Behind a sealed door on the right of the camera are mini HDMI and USB / A/V ports plus a DC-in socket which you can use to power the camera with the optional AC adaptor, though obviously not in wet conditions. The combined battery and card compartment on the base is likewise fitted with a sealed door and secured with a catch. If this door is opened the camera powers down, but there’s no warning to let you know if either of the doors isn’t securely closed.

The PowerShot D20’s 3 inch LCD screen has a resolution of 460k pixels and a 4:3 aspect ratio which means the screen area is filled when composing and playing back full resolution images. When shooting HD video the view is letter-boxed with black bars top and bottom. The screen provides a good view for both composing shots and playing them back. It has a wide viewing angle both horizontally and vertically; even with the camera held at arms length, you get a good view of things. The brightness level is adjustable but, as with all screens that won’t help you much in bright sunlight where a certain amount of guesswork is inevitable.

The PowerShot D20’s built-in flash is located just to the right of the lens more or less in the top middle of the front panel. It has a maximum range of 3 metres at the wide angle lens setting with Auto, manual on/off, and Slow synchro settings. In the absence of a guide number I’d assume that 3 metre figure is at a relatively high ISO sensitivity setting but if you need more flash power there’s the option of fitting Canon’s HF-DC1 or HF-DC2 external flash units.

Canon PowerShot D20 lens and stabilisation

The PowerShot D20 Has a 5x optical zoom with an equivalent range of 28-140mm. Whereas the D10 used a conventional extending lens within its waterproof casing, the D20 has a ‘folded optics’ construction – the light path is reflected within the lens system to allow a shorter physical path for the light to travel and therefore a slimmer body. Folded optics have been popular with other manufacturers both for waterproof and other models, but this is a first for Canon.

The range has increased from the 3x of the D10, extending at both ends to provide a useful 28mm wide angle and a moderate telephoto to help you get a little closer to the action. It exceeds the 4x range of the Lumix TS20 / FT20, but with less of a wide angle view and a significantly longer telephoto.

Canon PowerShot D20 coverage wide
Canon PowerShot D20 coverage tele
5-25mm at 5mm (28mm equivalent)   5-25mm at 25mm (140mm equivalent)

For action in the water and in other demanding environments where framing can be a challenge I think this is a good range to work with. The demands of sealing a waterproof camera mean you don’t see them with zoom ranges longer than this. The Olympus Tough TG-820 iHS, Nikon COOLPIX AW100 and Cyber-shot TX200V all sport 5x zooms with folded optics. Another consequence of the folded optical path is that maximum apertures aren’t that bright. The PowerShot D20 has a maximum aperture of f3.9 – 4.8, but with its back illuminated CMOS sensor and Intelligent IS stabilisation, it nonetheless aquits itself well in low light conditions.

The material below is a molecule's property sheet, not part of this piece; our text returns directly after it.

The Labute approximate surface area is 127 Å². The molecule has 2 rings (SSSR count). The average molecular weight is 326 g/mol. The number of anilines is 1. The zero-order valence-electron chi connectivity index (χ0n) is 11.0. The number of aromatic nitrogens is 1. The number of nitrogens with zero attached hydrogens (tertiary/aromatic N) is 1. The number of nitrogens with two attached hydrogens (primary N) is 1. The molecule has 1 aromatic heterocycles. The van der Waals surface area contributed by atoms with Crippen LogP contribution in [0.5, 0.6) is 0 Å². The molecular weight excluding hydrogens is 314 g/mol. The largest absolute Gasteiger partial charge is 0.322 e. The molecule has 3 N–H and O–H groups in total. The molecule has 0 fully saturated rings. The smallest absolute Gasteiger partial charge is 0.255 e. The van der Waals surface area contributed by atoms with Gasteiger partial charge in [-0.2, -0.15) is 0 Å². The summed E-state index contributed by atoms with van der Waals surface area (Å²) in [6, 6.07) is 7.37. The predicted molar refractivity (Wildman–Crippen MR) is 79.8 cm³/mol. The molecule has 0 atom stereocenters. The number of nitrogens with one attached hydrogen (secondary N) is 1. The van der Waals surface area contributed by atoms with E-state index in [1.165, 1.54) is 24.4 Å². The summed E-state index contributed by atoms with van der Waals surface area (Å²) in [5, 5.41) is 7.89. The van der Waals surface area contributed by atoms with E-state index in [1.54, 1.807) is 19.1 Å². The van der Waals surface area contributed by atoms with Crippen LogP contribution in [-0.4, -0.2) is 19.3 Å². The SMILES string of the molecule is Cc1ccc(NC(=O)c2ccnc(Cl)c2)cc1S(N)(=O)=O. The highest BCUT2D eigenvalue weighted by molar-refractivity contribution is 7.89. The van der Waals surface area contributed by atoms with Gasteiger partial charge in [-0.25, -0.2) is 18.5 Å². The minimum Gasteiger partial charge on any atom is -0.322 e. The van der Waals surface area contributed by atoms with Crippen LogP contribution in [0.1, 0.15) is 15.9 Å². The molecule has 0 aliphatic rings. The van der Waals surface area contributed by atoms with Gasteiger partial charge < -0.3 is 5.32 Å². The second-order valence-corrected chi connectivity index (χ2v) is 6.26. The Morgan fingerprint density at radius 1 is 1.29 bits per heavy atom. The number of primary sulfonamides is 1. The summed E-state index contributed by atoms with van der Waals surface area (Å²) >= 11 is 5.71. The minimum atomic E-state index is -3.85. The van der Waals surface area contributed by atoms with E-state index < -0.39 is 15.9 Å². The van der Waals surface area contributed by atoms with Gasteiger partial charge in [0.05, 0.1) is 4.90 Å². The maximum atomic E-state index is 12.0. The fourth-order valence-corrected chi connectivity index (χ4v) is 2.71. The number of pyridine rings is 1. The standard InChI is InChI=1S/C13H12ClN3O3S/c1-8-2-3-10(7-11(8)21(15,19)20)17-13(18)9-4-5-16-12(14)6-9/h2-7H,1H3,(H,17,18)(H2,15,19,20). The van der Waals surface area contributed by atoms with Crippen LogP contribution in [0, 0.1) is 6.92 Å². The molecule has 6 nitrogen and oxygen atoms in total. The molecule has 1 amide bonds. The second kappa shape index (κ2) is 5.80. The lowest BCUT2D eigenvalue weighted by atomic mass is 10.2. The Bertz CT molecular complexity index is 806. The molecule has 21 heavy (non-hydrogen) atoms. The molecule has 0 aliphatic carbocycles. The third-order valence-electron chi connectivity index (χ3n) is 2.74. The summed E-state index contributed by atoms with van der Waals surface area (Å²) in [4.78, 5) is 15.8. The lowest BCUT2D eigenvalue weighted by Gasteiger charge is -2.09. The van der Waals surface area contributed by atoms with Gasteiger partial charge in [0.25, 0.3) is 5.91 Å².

I tested the D20’s Intelligent IS by zooming it to its maximum 140mm setting and taking a series of shots in worsening light at progressively slower shutter speeds. As you can see from the crops, the Powershot D20 can eliminate camera shake at shutter speeds down to 1/25th of a second – more than two stops slower than the 140th that the photographers rule of thumb suggests is safe at a focal length of 140mm and a little better than Canon’s quoted two stops figure. If you’re wondering why the D20’s stabilisation performance is so modest compared with other models in the PowerShot range with Intelligent IS, again, it’s the folded design of the lens.

Canon PowerShot D20 Intelligent IS Off/Continuous
100% crop, 5-25mm at 25mm, 100 ISO 1/25, IS Off.
  100% crop, 5-25mm at 25mm, 100 ISO 1/25, IS Continuous.

Canon PowerShot D20 shooting modes

The PowerShot D20 is essentially a point-and-shoot compact and as such lacks any manual or semi-auto exposure modes. Auto mode uses the Digic 4 processor’s scene detection algorithm to determine the best exposure. It works by dividing scenes into those that either do or don’t contain people, and determines whether there’s any subject movement before analysing the lighting conditions. The Digic 4 can tell if the subject is backlit, spotlit, if there is blue sky in the frame and if you’re shooting a sunset. It can also determine if you’re shooting in the dark and whether you have the camera attached to a tripod. Finally it keeps track of focus as well as exposure so can tell if you’re lining up a macro shot. Put all that together and you have a system that capable of recognising 32 different scene types.

Switch to Program auto mode and you lose the scene detection, but gain a little more control over some settings. You can manually set the ISO sensitivity and white balance, choose from one of three metering modes and adjust exposure compensation by up to plus or minus 2EV.